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Help for the too-conscious liberal

Guest Blogger

Are you a Whole Foods-loving, hybrid-driving, solar-paneling, CFL-light-bulbing liberal? Must feel good. If you don't think too much about it. Cuz once you start thinking about it, it all gets a little muddy. That's the starting point for Fran Hawthorne's "The Overloaded Liberal: Shopping, Investing, Parenting, and Other Daily Dilemmas in an Age of Political Activism," due out from Beacon Press in April. Hawthorne wondered, How can I keep true to my values -- be a virtuous consumer whose choices don't encourage overseas sweatshops, support unfair trade, spoil the planet, give support to dictators? The deeper she looked the more complex it was to do the right thing.


A couple of years ago, after I finished my third book, a colleague who shares my basic liberal worldview told me, “You ought to write a book about how great Whole Foods is.”

“Great?” I replied, aghast. “It’s a terrible company. It’s expensive, it’s a union-buster, and it puts local health-food shops out of business.”

“But it’s great because it sells organic and vegan food,” my colleague insisted.

You might expect liberals and conservatives to disagree on consumer issues like whether to boycott Wal-Mart or own a gun or buy a hybrid car. (Actually, even those distinctions are disappearing; more on that topic a little later.) This, however, was a debate between two liberal/progressive/environmental types.

That got me thinking about what other issues crop up in daily life where the “liberal” choice isn’t so clear -- or where there are too many, conflicting “liberal” choices. How do people resolve these contradictions? If I did some research, could I help them (and me) find a way out? When I asked friends to share their experiences, I was bombarded.

Here’s one example: A food coop seems like the epitome of politically correct/green/socially responsible living. It buys from local, organic farmers and distributors. Members work together to keep it running. How could any liberal oppose it?

Well, when the 15,000 members of my local coop each spend three hours a month stocking shelves, sweeping floors, and ringing up purchases, we are taking jobs that otherwise would be done at a supermarket by approximately 380 union workers.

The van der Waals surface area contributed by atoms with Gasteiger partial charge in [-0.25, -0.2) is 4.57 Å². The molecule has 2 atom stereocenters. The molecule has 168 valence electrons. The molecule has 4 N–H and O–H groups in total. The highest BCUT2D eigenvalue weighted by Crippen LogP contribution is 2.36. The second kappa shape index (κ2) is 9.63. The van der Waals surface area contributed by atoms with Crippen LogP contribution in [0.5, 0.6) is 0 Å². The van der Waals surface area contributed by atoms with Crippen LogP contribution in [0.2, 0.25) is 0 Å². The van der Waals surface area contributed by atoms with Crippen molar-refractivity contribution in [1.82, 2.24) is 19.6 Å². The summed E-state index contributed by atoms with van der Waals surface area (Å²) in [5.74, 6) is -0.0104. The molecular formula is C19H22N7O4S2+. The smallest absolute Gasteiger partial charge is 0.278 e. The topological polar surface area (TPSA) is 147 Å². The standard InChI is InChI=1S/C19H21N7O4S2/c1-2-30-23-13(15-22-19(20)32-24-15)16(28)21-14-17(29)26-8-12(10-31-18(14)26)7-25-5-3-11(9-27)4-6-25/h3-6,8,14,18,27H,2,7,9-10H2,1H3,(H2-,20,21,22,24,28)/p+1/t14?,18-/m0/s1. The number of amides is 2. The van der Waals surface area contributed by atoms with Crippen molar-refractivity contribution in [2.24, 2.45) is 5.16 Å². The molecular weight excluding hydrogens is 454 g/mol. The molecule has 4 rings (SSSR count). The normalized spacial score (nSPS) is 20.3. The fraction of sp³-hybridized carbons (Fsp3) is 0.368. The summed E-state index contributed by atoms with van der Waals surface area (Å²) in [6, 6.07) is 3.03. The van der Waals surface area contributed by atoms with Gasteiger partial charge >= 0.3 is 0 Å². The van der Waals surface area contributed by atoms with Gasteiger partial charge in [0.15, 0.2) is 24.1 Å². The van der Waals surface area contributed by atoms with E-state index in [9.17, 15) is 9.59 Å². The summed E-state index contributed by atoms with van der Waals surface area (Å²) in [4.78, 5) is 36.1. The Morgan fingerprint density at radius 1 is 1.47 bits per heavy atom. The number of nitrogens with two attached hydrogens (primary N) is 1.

Contradictory demands pour out of the socially active woodwork – all of them swathed in self-righteousness. You should put solar panels on your roof. Plant a “green” roof. Don’t eat red meat. No, no, eating red meat is good for the planet if the cows graze on grass. Eat organic. But not imported organic.

It’s not just liberals who are pummeled by these contradictions. Concerns like clean air, healthful food, recycling, and supporting the little local business have become bipartisan values. Who wouldn’t like to bite into an apple that had no weird chemicals, hadn’t been trucked hundreds of miles, and didn’t cost more than some factory-processed version (if we could only find one)? No Democrat or Republican really wants to pay high gas prices or prop up petro-dictatorships.

And of course, the more mainstream these values become, the more businesses realize there’s money to be made in catering to such consumers -- thus making the values even more mainstream. Now Wal-Mart sells CFL light bulbs. McDonald’s stops carrying milk with genetically engineered hormones. BP gas claims it’s actually not about petroleum. (Never mind that its main product is derived from – um -- petroleum.)

Yet what amazed me most, as I dug further into my research, was how, even while the torrent of demands grew and grew, there seemed to be no common-sense relief valve, and no concern whatsoever about day-to-day costs. “The Overloaded Liberal” acknowledges that well-meaning people face conflicts, guilt, and quandaries in real life; that we can’t be socially perfect about everything, we can’t afford 100 percent virtue, and we certainly can’t put solar panels and green turf on our roofs at the same time.

Some of the ways I’ve resolved these conflicts in my own life will probably surprise or even annoy readers (from all sides of the political spectrum): I choose Costco over Whole Foods, any gas company over Lukoil (because of its ties to the Russian government), and while I try to avoid shampoo that’s tested on animals, I’m not vegetarian. I think community-supported agriculture groups are unrealistic. I’ll stay in my food coop despite my guilt over the union jobs issue, but I would walk out in an instant if the coop ever passed a proposed boycott of Israeli products. Hmm, am I an overloaded liberal or an overloaded conservative?

Then again, that’s the point of my book: Liberal or conservative, many of us are trying to live by our values, and none of us can do it all.

By Steven E. Levingston  |  March 8, 2010; 5:30 AM ET
Categories:  Guest Blogger  | Tags: liberal shopping; earth-friendly consumerism; liberal decision-making  
Save & Share:  Send E-mail   Facebook   Twitter   Digg   Yahoo Buzz   StumbleUpon   Technorati   Google Buzz   Previous: March 7, 2010
Next: Native Americans' enduring struggle for justice


Here is another example. Most liberals, who are not their customers, think that rural cooperatives for electric, telephone, etc. are great. I have been a customer of theirs for a long time. They provide poor quality, over priced service. They also engage in for-profit business, whose profits go to employees and board members not coop members. They are not democratic, the election for board members is as tightly controlled as Iranian elections. And if you think that they are liberal, most of the people who run them are political conservatives who curry favor with conservative politicians.